Meditations on a Triangle (2010), is comprised of a video and a three art objects. It explores the application of the technique of ‘remote viewing’ – the psychic ability to see and describe remote geographical locations, or ‘targets’ – to the exploration of outer space.
The video work centres on an attempt by a Remote Viewer to psychically access an undisclosed target, using only a set coordinates as a reference. These coordinates were given to him by a monitor presiding over the Viewing session. A printed image of the target – the painting “Variegations in the Triangle” (1927) by Wassily Kandinsky – remained hidden in a sealed envelope nearby, to be revealed at the session’s end. During the Viewing, the Remote Viewer’s impressions were documented and these notes were then delivered to three artists, Mark Titchner, Shezad Dawood and Jeremy Millar. In different ways, each artist’s work addresses questions of religion and spirituality, para-psychology and mysticism and their relation to ideas of modernism. Russo asked these artists to create new works based on the visual descriptions provided or respond to the process.
In their responses, each artist freely projects his own preoccupations and interests: Dawood thinks the description suggests a sort of temple, atop a mountain from which issues a waterfall. Mark Titchner’s response to the reading involves putting himself into a trance, using a ‘dream machine’, the meditation device first designed by the beat poet Brian Gysin. Jeremy Millar’s sculptural structure makes reference to the Kabalah myth of the ‘Metatron’, a configuration of circular forms organised to produce the schema of an immaterial cube, in which geometric and ‘minimalist’ forms converge.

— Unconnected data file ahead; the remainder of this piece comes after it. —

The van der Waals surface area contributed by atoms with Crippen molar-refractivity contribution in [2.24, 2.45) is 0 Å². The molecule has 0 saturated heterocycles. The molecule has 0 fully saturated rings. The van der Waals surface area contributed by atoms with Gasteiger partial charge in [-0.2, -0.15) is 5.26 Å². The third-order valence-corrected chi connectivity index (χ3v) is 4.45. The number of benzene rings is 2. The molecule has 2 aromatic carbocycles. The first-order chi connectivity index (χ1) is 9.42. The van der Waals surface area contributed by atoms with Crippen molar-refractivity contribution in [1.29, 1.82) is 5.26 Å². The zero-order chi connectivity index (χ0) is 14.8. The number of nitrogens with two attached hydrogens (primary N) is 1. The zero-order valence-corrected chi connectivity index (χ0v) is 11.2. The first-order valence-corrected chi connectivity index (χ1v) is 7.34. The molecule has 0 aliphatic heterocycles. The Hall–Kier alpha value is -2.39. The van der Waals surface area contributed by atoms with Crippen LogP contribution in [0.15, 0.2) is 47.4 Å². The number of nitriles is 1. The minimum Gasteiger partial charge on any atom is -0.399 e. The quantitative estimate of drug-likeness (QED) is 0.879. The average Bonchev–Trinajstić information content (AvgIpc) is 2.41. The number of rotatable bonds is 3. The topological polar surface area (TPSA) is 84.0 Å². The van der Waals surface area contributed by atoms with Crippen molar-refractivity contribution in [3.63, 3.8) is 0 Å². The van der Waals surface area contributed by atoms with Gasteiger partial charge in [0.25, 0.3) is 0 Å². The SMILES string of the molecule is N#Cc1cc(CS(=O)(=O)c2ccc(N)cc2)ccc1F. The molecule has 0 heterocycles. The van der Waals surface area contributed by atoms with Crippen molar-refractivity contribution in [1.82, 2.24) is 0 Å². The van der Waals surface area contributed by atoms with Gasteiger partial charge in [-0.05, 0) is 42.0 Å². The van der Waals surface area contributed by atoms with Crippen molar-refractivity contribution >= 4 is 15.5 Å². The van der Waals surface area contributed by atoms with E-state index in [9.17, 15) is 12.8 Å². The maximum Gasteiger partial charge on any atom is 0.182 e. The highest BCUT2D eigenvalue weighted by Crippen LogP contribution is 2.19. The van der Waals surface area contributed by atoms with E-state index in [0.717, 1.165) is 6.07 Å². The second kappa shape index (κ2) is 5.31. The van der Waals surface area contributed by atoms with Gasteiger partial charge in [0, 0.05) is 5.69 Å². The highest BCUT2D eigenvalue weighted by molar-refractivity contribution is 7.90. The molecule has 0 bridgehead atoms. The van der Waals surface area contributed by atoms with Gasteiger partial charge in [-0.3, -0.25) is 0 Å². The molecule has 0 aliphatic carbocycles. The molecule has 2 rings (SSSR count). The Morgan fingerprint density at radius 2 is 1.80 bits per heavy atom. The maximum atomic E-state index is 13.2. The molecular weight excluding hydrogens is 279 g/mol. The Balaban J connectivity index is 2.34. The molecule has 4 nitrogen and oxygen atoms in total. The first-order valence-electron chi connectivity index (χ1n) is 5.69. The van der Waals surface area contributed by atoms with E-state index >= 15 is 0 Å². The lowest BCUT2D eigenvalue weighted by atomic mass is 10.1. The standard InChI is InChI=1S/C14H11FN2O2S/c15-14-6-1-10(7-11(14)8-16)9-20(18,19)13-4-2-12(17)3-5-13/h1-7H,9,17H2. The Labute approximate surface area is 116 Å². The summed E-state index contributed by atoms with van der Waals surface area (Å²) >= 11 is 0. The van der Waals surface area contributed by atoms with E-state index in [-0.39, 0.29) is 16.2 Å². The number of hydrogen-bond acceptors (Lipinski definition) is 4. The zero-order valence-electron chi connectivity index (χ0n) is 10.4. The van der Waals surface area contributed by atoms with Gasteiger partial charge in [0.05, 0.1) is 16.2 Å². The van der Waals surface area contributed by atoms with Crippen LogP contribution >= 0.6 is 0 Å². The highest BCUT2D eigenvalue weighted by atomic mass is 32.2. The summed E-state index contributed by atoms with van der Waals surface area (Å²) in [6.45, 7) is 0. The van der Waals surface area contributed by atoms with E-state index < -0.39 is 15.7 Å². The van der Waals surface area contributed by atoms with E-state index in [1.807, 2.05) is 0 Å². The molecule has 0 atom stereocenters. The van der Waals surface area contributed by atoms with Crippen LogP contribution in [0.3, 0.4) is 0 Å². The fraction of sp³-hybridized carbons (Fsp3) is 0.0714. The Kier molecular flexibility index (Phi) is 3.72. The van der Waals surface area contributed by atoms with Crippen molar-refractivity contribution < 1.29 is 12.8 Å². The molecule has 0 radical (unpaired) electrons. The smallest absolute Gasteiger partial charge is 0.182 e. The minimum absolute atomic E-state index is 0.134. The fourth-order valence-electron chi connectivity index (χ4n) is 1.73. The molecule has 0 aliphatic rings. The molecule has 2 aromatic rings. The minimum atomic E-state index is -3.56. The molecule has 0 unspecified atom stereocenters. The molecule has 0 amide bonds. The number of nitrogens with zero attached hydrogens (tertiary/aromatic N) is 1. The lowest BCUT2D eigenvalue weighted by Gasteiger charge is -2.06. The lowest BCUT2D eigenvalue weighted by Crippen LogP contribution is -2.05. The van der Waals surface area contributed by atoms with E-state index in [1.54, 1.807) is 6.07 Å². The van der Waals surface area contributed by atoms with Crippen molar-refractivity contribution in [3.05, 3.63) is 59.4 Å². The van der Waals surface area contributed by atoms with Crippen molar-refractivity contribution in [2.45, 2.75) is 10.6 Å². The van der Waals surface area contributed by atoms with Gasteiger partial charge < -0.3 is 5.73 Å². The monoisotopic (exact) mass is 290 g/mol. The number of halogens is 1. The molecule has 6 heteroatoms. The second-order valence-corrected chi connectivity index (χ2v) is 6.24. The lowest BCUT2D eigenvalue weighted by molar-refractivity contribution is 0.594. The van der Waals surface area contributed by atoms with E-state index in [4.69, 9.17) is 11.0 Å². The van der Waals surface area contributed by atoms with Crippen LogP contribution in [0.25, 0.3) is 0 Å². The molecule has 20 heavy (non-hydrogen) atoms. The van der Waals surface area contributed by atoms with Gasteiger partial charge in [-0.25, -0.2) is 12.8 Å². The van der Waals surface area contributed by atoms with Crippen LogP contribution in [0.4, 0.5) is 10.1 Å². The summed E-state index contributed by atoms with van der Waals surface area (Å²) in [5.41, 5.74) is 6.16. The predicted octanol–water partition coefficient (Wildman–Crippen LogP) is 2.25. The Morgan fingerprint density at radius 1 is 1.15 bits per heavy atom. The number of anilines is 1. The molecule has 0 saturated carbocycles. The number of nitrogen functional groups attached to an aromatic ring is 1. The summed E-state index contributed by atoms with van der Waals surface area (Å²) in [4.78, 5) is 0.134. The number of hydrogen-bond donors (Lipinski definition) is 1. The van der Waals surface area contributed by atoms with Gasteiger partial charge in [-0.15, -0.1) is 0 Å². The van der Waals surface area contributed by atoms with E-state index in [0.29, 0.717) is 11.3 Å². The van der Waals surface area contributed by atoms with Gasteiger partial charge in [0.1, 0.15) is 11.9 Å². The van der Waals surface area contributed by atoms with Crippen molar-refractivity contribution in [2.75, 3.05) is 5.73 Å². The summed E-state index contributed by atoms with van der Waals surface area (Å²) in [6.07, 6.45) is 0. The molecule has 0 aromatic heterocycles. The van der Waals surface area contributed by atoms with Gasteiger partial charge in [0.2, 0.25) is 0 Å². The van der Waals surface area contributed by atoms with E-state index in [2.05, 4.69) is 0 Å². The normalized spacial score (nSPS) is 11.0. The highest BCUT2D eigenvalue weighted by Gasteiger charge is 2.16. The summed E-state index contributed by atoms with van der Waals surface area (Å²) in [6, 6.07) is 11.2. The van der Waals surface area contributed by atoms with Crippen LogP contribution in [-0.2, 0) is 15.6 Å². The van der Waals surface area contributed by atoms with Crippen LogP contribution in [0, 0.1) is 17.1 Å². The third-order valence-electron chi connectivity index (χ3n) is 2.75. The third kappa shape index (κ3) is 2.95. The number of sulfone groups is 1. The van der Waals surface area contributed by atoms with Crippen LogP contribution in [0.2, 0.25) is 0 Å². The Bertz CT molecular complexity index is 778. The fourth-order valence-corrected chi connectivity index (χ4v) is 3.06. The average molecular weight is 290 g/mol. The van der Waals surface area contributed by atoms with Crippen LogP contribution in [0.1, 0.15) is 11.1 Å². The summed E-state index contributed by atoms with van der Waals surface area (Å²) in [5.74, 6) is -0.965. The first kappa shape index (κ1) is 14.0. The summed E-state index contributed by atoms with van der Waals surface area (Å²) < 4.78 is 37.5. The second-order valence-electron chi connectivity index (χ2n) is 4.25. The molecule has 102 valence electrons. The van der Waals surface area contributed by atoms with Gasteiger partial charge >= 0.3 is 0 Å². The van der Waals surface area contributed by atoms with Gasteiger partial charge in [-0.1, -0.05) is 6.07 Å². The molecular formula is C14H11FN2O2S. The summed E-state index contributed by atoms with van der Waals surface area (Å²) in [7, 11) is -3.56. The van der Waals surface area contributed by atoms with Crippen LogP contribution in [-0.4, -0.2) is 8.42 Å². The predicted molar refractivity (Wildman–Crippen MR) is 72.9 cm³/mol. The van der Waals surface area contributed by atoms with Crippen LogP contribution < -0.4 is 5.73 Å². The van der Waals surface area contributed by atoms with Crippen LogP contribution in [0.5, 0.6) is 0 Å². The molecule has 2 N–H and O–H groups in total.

Remote Viewing was originally developed during the Cold War as part of the Stargate Project, a CIA sponsored research programme into potential military applications of paranormal phenomena. In a series of experiments conducted by the physicists Russell Targ and Harold Puthoff, human subjects of a range of psychic ability were asked to follow a protocol during which they had to view and then give information about remote geographical targets such as roads, buildings, and laboratory apparatus. The accuracy of the descriptions was astonishing, and far beyond what might be accounted for by coincidence. Targ and Puthoff’s results suggested that Remote Viewing is a latent and widely found perceptual ability which can be taught and practiced by anyone.
Meditations on a Triangle seeks to examine new ways of making art which are not based on normal perception and raises a number of questions about the nature and definition of the art-work, such as:
Can Kandinsky’s spirit be communicated unconsciously by his contemporary successors? And if so, does it affirm his mystical and spiritual ideas?
Is there an essence or a core to an art work which can be accessed by people and can be communicated? Can that energy in time and space be captured and be articulated?
What is left of the original representation made by Kandinsky? What’s lost between the inspiration, interpretation and then the re-expression of the piece?